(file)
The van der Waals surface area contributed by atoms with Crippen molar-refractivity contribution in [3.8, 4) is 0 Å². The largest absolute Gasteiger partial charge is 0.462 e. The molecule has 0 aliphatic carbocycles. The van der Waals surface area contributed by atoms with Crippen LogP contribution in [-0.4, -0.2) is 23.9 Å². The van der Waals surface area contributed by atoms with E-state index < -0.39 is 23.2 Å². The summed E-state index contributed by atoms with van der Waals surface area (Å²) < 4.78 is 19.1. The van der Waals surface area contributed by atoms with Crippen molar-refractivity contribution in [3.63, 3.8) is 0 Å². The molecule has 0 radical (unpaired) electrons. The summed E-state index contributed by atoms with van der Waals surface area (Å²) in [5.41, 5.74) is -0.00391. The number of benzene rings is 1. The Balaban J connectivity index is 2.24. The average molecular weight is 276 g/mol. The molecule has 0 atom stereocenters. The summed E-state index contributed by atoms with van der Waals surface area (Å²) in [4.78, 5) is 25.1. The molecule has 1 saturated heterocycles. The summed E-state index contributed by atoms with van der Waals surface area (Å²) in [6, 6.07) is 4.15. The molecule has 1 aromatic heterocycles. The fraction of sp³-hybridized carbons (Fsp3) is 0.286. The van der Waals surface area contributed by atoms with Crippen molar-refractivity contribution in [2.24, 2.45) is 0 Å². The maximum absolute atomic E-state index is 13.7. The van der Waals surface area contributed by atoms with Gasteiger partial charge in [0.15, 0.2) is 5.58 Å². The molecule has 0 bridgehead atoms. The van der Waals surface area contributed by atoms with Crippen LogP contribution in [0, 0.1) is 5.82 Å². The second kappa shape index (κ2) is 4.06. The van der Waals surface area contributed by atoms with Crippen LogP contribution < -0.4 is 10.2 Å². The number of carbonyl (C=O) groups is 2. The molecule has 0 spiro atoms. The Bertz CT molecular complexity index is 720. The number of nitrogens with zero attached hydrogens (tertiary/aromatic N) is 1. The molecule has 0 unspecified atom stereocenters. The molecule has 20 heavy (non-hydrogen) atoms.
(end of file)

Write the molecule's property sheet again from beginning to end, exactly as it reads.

The van der Waals surface area contributed by atoms with Crippen molar-refractivity contribution in [3.8, 4) is 0 Å². The largest absolute Gasteiger partial charge is 0.462 e. The molecule has 0 aliphatic carbocycles. The van der Waals surface area contributed by atoms with Crippen LogP contribution in [-0.4, -0.2) is 23.9 Å². The van der Waals surface area contributed by atoms with E-state index < -0.39 is 23.2 Å². The summed E-state index contributed by atoms with van der Waals surface area (Å²) < 4.78 is 19.1. The van der Waals surface area contributed by atoms with Crippen molar-refractivity contribution in [3.63, 3.8) is 0 Å². The molecule has 0 radical (unpaired) electrons. The summed E-state index contributed by atoms with van der Waals surface area (Å²) in [5.41, 5.74) is -0.00391. The number of benzene rings is 1. The Balaban J connectivity index is 2.24. The average molecular weight is 276 g/mol. The molecule has 0 atom stereocenters. The summed E-state index contributed by atoms with van der Waals surface area (Å²) in [4.78, 5) is 25.1. The molecule has 1 saturated heterocycles. The summed E-state index contributed by atoms with van der Waals surface area (Å²) in [6, 6.07) is 4.15. The molecule has 1 aromatic heterocycles. The fraction of sp³-hybridized carbons (Fsp3) is 0.286. The van der Waals surface area contributed by atoms with Crippen molar-refractivity contribution in [2.24, 2.45) is 0 Å². The maximum absolute atomic E-state index is 13.7. The van der Waals surface area contributed by atoms with Gasteiger partial charge in [0.15, 0.2) is 5.58 Å². The molecule has 0 bridgehead atoms. The van der Waals surface area contributed by atoms with Crippen LogP contribution in [0, 0.1) is 5.82 Å². The second kappa shape index (κ2) is 4.06. The van der Waals surface area contributed by atoms with Crippen LogP contribution < -0.4 is 10.2 Å². The number of carbonyl (C=O) groups is 2. The molecule has 0 spiro atoms. The Bertz CT molecular complexity index is 720. The number of nitrogens with zero attached hydrogens (tertiary/aromatic N) is 1. The molecule has 0 unspecified atom stereocenters. The molecule has 20 heavy (non-hydrogen) atoms.